I am trying to perform some linear regressions with respect to some covariates in limma so that I can predict expression values after controling for 2 covariates, `Afactor`

and `Efactor`

. Basically, this is my sample setup:

```
Afactor Efactor
sample1 a1 e2
sample2 a0 e1
sample3 a0 e2
sample4 a1 e0
sample5 a1 e0
sample6 a1 e1
...
```

Here, `Afactor`

is a factor with 2 unique values `a1`

and `a2`

, and `Efactor`

is a factor with 3 unique values `e1`

, `e2`

, `e3`

. To fit it, I'm using limma as follows:

```
design=model.matrix('~0 + Afactor + Efactor', my_metadata)
fit= lmFit(my_data, design)
```

This allows me to find the fitting coefficients with `fit$coefficients`

, that resemble the following:

```
>head(fit$coefficients)
Afactora1 Afactora2 Efactore1 Efactore2
gene1 2.3 3.7 -1.3 0.9
gene2 1.1 2.1 -2.5 2.1
gene3 1.3 3.1 0.2 1.3
```

My questions:

- Note that there is no coefficient for
`Efactore3`

, but why is that so? - Does this have to do with the fact that possible factors for Efactor are
`e1`

,`e2`

and`e3`

? - Shouldn't it be possible to extract the coefficient for
`e3`

so that I could use each coefficient to estimate gene expression from the fitted model by imputing the values of`Afactor`

and`Efactor`

for each sample?

Hi James, many thanks for your comments and help!

You are correct indeed. I had edited my post and changed the levels in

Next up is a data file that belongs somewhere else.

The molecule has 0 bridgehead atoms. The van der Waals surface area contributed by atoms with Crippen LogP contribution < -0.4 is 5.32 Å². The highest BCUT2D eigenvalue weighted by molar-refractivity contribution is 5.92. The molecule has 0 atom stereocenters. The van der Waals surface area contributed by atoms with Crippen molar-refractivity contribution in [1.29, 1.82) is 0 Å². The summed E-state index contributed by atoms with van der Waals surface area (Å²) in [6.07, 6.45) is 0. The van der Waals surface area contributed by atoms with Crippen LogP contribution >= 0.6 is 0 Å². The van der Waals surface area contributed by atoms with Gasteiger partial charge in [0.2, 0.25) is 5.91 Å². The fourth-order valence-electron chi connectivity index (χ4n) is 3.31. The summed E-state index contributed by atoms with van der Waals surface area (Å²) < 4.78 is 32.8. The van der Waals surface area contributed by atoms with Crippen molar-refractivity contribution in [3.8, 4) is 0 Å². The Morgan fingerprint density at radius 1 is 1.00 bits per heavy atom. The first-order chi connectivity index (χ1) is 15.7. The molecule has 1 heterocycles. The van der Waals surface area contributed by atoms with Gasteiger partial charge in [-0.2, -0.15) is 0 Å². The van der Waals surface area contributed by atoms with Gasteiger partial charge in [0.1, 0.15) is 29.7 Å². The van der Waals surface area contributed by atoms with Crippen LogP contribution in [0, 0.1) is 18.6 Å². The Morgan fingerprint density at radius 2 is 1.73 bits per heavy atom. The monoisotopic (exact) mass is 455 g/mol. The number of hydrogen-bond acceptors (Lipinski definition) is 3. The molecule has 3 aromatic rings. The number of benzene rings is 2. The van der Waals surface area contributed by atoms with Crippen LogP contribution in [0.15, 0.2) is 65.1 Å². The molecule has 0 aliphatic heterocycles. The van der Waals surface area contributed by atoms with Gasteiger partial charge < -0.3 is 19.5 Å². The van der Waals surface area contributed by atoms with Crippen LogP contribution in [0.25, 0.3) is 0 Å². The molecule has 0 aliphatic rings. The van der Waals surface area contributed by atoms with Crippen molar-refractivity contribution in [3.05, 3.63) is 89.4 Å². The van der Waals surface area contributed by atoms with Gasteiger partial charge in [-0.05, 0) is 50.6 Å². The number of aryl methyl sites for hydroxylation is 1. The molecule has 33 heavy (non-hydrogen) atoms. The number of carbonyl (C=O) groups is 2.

`Afactor`

to`a0`

and`a1`

, and updated the post to say (mistakenly)`a1`

and`a2`

. I should've had`Afactora0`

and`Afactora1`

instead.That had been my interpretation of the coefficients actually: that this would be a fitting coefficient, such that when replacing some given factor levels in it (e.g. sample1

`a1`

`e2`

) I would be able to predict the gene expression value as given by the model, and that the coefficient value would represent the mean of all values in that group.The last bit of your sentence was actually why I thought of avoiding the intercept altogether, in order to facilitate the interpretation of the coefficients. Your suggestion of combining the factor levels is quite interesting (though it may pose a challenge if I include many covariates!). Am I correct in assuming the remaining steps in retrieving the adjusted gene expression is by replacing the sample values as I mentioned above?

I had googled a bit for this question and wasn't able to find much, though I'd think this is a common question (though I did find this). I do find many controlling for covariates when contrasting effects

It's not super clear to me exactly what you are after. Maybe you just want covariate-adjusted values? In which case

`removeBatchEffect`

will do that for you. But do note (as pointed out in the help page for that function) that it's not intended as something you do with your data prior to fitting your 'real' model, which would artificially increase your degrees of freedom.Many thanks James. My aim is exactly to adjust the values for these covariates. In this case I do not want to remove any batch effect (beyond the effect of the covariates), so would you encode all samples with the same batch id to enter in

`batch1=some_batch`

? In practice, is this the same as employing the`lmFit`

approach above and using the residuals of the model (`residuals.MArrayLM`

) for further analysis?I will accept your answer above, but feel free to edit it with any information if you feel it may be useful to others.

Once again many thanks!

Please read the help page for

`removeBatchEffect`

a bit more closely. There are more arguments than the batch arguments!And yes, it's just fitting the model using the covariates and returning the residuals.